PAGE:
Game Development Reference
In-Depth Information
To get the layer to distort from its Source Mask shape to its
Destination Mask shape, animate the Percent value. Elasticity
determines how smooth the movement is. The default value
is Stiff and gets more smooth as you go down the list until you
come to Super Fluid. And let me tell you there is a huge hit on
render time every time you go up any degree in smoothness. With
Stiff selected as the Elasticity value, my MacBook Pro renders
this simple example at almost three frames per second. When I
use Super Fluid Elasticity, it takes almost eight seconds to render
one frame. You can imagine how much that would multiply with
other objects animating, a standard amount of layers, anything in
the background, high-defi nition video, and so forth.
Another important aspect of the Reshape effect is correspon-
dence points. A correspondence point is a point on one mask that
corresponds to a point on the other mask. This tells the Reshape
effect where a certain part of a mask will be when it's reshaped. If
the stranger's hat were to morph off to the right and become the
arm of the ghost, it would not be a good distortion in this exam-
ple. So, we would create a correspondence point connecting the
top of the stranger mask to the top of the ghost mask to tell the
Reshape effect where that point should go.
We don't have to create correspondence points for every spot
on the masks. We only need to create them where there are prob-
lems, and in many cases, Reshape will correctly guess how to
morph the layer. You can create as many points as you want, but
each pair of points will slow down render time.
To create correspondence points, Alt(Win)/Opt(Mac) click
somewhere on a mask, then Alt/Opt click the corresponding
point on the other mask. Once you've created a correspondence
point, you can click and drag on it to move it along the mask. The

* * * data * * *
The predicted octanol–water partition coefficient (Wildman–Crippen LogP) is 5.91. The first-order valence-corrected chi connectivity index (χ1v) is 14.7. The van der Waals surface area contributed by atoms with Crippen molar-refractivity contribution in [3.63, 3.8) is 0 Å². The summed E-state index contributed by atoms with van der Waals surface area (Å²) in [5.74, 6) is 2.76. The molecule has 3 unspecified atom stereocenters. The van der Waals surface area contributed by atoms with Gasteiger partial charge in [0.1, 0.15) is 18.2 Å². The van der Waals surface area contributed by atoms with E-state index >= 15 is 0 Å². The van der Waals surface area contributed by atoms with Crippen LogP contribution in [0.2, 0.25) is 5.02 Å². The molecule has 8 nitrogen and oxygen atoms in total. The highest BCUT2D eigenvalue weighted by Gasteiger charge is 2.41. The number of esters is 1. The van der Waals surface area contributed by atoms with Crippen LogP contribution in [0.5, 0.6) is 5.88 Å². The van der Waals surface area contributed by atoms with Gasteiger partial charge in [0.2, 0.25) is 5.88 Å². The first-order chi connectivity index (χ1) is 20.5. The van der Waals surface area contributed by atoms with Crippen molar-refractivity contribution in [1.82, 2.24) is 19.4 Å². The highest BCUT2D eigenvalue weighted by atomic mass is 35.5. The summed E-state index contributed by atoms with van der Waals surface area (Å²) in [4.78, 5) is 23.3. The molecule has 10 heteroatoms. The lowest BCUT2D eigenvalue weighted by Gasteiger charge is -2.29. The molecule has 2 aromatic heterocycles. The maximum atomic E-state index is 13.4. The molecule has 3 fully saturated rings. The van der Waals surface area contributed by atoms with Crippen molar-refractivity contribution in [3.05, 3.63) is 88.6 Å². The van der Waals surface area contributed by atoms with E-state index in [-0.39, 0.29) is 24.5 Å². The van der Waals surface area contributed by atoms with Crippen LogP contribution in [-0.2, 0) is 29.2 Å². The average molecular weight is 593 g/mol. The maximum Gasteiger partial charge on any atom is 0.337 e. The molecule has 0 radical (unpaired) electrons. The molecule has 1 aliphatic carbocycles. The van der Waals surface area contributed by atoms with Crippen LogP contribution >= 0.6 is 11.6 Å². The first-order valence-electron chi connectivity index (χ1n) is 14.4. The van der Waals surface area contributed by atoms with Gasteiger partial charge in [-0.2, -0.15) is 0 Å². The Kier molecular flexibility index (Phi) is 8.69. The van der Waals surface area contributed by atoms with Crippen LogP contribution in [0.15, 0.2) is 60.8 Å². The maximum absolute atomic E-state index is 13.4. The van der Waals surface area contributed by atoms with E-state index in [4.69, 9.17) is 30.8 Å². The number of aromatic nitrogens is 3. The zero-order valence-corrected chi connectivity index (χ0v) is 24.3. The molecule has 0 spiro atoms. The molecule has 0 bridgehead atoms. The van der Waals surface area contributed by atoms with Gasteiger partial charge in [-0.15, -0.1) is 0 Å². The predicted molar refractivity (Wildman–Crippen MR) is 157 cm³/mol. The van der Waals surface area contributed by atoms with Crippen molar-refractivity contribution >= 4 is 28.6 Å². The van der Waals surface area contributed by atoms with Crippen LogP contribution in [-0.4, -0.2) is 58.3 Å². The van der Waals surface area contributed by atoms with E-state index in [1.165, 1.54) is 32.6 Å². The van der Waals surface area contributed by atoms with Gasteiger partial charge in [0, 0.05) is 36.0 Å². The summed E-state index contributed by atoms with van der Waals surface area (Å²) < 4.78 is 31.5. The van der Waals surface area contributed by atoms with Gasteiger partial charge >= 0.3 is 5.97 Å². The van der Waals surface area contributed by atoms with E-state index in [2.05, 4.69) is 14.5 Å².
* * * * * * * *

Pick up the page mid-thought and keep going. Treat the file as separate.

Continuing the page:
Correspondence Points area in the Effect Controls panel shows
you how many pairs of correspondence points you have. Note
that you can only see correspondence points when the Reshape
effect is selected in the Effect Controls panel (Fig. 7.72).
The fi nal step is to animate the fading out of the Creepy
Stranger layer and the fading in of the Ghost layer. This produces
a cross dissolve, and if performed correctly, can help us create the
appearance that the stranger is becoming the ghost (Fig. 7.73).
Reshape and
Interpolation
Interpolation
plays a role in
the quality of the
results of the Reshape
effect. First, there is the
Interpolation Method
drop down in the Effect
Controls panel. Use
Linear for masks with fl at
edges, Smooth for masks
with curved edges, and
Discrete for automatic,
high-quality interpolation.
You can also Shift+click
individual points to change
their interpolation as well.
Changing the interpolation
of one point automatically
changes the interpolation
of its corresponding
point. After doing so, the
correspondence points
will change shape in the
Composition panel (square
is linear; circle is smooth),
but there will not be any
indication of this in the
Effect Controls panel.
The Ripple Effect
The Ripple effect creates an (almost) autoanimated ripple-type
distortion. If you had a photo of still water and wanted to make it
look like the surface of the water was rippling because someone
threw an object into it, you have to apply only the Ripple effect,
increase the Radius value, and render. That's it. The Ripple effect
creates its distortions by creating concentric rings of distortion that
emanate from the center called the Center of Ripple in this effect.
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